mappings:
- source:
    nodeId: "ns=3;s=AirConditioner_1.Temperature"
  target:
    topic: "sensor/temperature"

Our example mapping transfers data from the source (OPC UA, source-default-operation = subscribe) on OPC UA nodeId ns=3;s=AirConditioner_1.Temperature to the target (MQTT, target-default-operation = write) on topic sensor/temperature. In our case we do not need to define the operations again, since we are using the default operations as defined in the source respectively target section.

In order to use our OPC UA device we need to find out which paths we want to use and how to define those paths in the Commissioning File, as mentioned above see the protocol specific lessons for more information afterwards.

Making the Device Commissioning File configurable

Imagine that we do not want to commission only one OPC UA device, but ten similar devices. In this case we would need to write ten different device commissioning files because the IP address and port might differ. For this case we can make our device commissioning file configurable by adding variables. Here we want to access the same datapoints at different devices, thus we can add a variable for the IP address and use an identifier for each device. Variables are used with the Mustache {{<variable name>}} notation. We need to add following to the source and target section:

# ----------------------------------------------------------------------------#
# Source Interface Definition - OPC UA Protocol
# ----------------------------------------------------------------------------#
source:
  driver: opcua
  connection:
    protocol: opc.tcp
    host: {{Source IP address}}
    port: {{Source Port}}
  defaults:
    operation: subscribe
    samplingInterval: 2000

Now we can use the same Device Commissioning File to connect multiple OPC UA devices. Upon installation, the Connectware will go through the variables and we are able to customize the Commissioning File before actually installing each device.

Putting it all together

Now that we know how to write a basic Device Commissioning File, let's analyze it in total once again. Here is our Commissioning File:

# ----------------------------------------------------------------------------#
# Source Interface Definition - OPC UA Protocol
# ----------------------------------------------------------------------------#
source:
  driver: opcua
  connection:
    protocol: opc.tcp
    host: {{Source Host}}
    port: {{Source Port}}
  defaults:
    operation: subscribe
    samplingInterval: 2000
# ----------------------------------------------------------------------------#
# Target Interface Definition - MQTT (Connectware Data Broker)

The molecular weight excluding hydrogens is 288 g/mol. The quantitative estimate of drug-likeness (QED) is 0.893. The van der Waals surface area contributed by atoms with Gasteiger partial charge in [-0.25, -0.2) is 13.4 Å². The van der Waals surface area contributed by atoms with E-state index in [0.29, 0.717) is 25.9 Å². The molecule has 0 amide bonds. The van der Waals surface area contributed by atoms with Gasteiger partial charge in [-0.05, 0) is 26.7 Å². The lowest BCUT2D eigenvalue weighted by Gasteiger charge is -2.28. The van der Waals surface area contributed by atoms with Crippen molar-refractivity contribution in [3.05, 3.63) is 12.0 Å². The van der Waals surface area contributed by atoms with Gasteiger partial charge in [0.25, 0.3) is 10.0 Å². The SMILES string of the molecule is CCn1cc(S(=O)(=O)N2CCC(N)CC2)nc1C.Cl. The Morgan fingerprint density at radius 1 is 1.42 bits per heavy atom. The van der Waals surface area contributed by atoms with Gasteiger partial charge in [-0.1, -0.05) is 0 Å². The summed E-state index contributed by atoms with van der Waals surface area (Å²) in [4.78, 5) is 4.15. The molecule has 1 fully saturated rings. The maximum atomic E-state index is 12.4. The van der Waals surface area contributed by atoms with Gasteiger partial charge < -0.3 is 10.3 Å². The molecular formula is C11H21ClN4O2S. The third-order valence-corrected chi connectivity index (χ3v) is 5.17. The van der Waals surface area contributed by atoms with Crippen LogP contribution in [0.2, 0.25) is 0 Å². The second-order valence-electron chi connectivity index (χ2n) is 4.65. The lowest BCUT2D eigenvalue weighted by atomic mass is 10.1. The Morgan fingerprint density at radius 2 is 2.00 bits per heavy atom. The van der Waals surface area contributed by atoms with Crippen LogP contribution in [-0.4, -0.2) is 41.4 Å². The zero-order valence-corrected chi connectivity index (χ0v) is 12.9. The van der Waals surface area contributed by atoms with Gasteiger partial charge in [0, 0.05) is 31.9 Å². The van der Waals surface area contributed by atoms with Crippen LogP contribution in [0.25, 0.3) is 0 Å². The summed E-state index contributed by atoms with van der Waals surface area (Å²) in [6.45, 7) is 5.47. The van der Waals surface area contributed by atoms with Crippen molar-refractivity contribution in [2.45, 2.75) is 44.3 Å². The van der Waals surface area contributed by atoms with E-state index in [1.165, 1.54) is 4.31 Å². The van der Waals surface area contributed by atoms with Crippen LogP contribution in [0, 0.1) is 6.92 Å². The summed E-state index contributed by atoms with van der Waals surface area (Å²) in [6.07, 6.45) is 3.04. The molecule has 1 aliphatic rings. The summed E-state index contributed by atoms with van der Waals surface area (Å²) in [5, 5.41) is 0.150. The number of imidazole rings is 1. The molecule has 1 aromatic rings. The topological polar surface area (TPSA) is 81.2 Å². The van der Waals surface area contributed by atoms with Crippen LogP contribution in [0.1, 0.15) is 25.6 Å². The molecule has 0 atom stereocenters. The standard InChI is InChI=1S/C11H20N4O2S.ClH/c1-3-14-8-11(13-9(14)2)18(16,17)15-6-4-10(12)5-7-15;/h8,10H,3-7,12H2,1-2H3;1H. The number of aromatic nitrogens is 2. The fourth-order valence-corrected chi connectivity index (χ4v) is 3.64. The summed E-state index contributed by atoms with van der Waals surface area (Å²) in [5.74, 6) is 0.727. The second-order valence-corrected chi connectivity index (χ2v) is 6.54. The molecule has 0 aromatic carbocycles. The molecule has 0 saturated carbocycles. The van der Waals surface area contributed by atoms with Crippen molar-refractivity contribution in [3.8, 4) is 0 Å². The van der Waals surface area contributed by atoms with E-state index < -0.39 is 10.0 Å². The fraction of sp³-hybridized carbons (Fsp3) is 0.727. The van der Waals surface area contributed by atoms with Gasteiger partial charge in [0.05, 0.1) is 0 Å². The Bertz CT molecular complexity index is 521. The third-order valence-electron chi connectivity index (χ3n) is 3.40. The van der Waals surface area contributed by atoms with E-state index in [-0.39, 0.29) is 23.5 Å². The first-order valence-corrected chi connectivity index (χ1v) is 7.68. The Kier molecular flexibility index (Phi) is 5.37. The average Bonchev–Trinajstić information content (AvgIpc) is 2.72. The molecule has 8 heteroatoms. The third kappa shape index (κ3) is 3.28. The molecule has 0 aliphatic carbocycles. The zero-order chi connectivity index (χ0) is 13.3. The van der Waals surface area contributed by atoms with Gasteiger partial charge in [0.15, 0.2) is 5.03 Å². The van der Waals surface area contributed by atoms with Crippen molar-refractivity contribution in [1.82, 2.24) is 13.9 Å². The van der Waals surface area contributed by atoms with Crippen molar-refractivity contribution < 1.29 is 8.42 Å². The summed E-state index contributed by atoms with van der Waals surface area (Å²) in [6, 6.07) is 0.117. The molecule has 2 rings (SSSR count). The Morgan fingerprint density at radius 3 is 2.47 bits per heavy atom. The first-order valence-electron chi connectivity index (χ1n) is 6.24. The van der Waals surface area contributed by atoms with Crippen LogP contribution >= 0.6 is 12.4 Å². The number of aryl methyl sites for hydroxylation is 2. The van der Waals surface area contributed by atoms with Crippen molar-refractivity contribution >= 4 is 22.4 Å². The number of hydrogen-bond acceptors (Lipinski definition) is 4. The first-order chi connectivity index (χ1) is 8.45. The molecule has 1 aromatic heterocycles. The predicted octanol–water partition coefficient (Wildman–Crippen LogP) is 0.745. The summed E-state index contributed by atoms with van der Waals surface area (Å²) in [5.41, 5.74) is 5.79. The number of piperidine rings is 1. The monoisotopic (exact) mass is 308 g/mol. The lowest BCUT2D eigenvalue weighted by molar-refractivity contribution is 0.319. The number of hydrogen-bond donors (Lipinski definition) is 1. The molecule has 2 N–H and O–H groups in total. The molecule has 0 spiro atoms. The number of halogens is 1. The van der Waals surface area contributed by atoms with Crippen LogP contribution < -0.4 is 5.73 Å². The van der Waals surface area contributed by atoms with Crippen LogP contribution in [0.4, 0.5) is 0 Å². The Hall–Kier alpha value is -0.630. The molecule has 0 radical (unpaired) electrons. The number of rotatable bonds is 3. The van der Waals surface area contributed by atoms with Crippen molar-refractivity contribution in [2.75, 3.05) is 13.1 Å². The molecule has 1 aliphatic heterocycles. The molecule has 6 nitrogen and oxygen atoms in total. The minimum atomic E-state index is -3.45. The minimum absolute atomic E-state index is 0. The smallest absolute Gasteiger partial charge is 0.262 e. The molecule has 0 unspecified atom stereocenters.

# ----------------------------------------------------------------------------#
target:
  driver: mqtt
  defaults:
    operation: write
    topicPrefix: cybus/learn/{{Device ID}}
# ----------------------------------------------------------------------------#
# Mappings
# ----------------------------------------------------------------------------#
mappings:
- source:
    nodeId: {{OPC UA Node Id}}
  target:
    topic: {{MQTT Topic}}

Let's go through it again. We have three sections source, target and mappings. In our example we are using an OPC UA device, thus we are using a suitable source configuration. We use a variable as source host and port to be able to reuse our file for multiple similar devices and we are specifying that the default source operation is subscribe.

We then specify our target, the MQTT data broker. Here we are using the default operation write and the the MQTT topic prefix cybus/learn/<device-id>. The default target configuration is the Connectware MQTT Broker, thus we do not specify any target connection settings.

In the mappings section, we define that we want to map the OPC UA path <opc ua browse path> to the MQTT topic <mqtt-topic> using the default operations as specified in the source respectively target sections.

After commissioning the device, the Device Mapper will publish an MQTT message with JSON payload with data from the OPC UA path to the MQTT topic cybus/learn/<device-id>/<mqtt-topic>. To use more mappings, we simply add more source/target definitions to the mappings section.

How to use a device

Our OPC UA Device Commissioning is ready, it is time to use the device. Therefore, let's commission it on the Connectware and see if we can generate data.

Commission the Device

We are finally ready to connect to our OPC-UA device and use it!

Go to the devices tab in the Connectware. Device tab

Click on the menu button in the lower right. Device menu

Click add on the menu. Device add

Select the Device Commissioning File that we just created and choose localhost as location (we can also commission the device at a Device Mapper Agent which can be placed e.g. directly at the device. This will however be covert in a separate lesson). Device select

Since we used variables in the commissioning, we are prompted here to fill those in. We will use opcuaserver.com as an example here and choose a suitable data endpoint. Commission the device

Press Install and the device will be installed. A new row with the installed device will appear. The row displays some useful information about our device.

Commission the device

Click on that row and we will go to the device details page. Here we can see that it is an OPC-UA device, the host and port that we used. We can also see the status section. This section indicates if the connection to the OPC-UA device and to the MQTT Broker could be established. If everything went well, both connection states should change to connected. Further we can see the execution location (here: localhost) and the data endpoint mappings and corresponding operations that we defined in the device commissioning file.

Device connected

The device is installed, now let's check if we can see incoming data.

Explore the device

To see the incoming data, go to the Explorer Tab in the Connectware and see the MQTT topic we specified in the Device Commissioning Files.

Connectware MQTT Explorer

By clicking the eye icon on the right of the topic the Explorer will subscribe to the specific topic. The current value will be shown in the monitor pane. The history view shows the topic history, as we can see the Device Mapper samples the OPC UA server every 2 seconds as defined in the source default section.

Summary

In this lesson we learned what a device is and how to connect to a basic OPC UA device. Furthermore we discussed how to make sure that our device is connected correctly by checking incoming data in the Connectware Explorer and how we can start using the device.

Going further

A good point to go further from here is to read the soon to come Service Basics Lesson, it will cover how to use the data from your devices.

Further, if you want to commission your own devices, first check out the different lessons on device commissioning available here at Cybus Learn (e.g. OPC UA or S7)!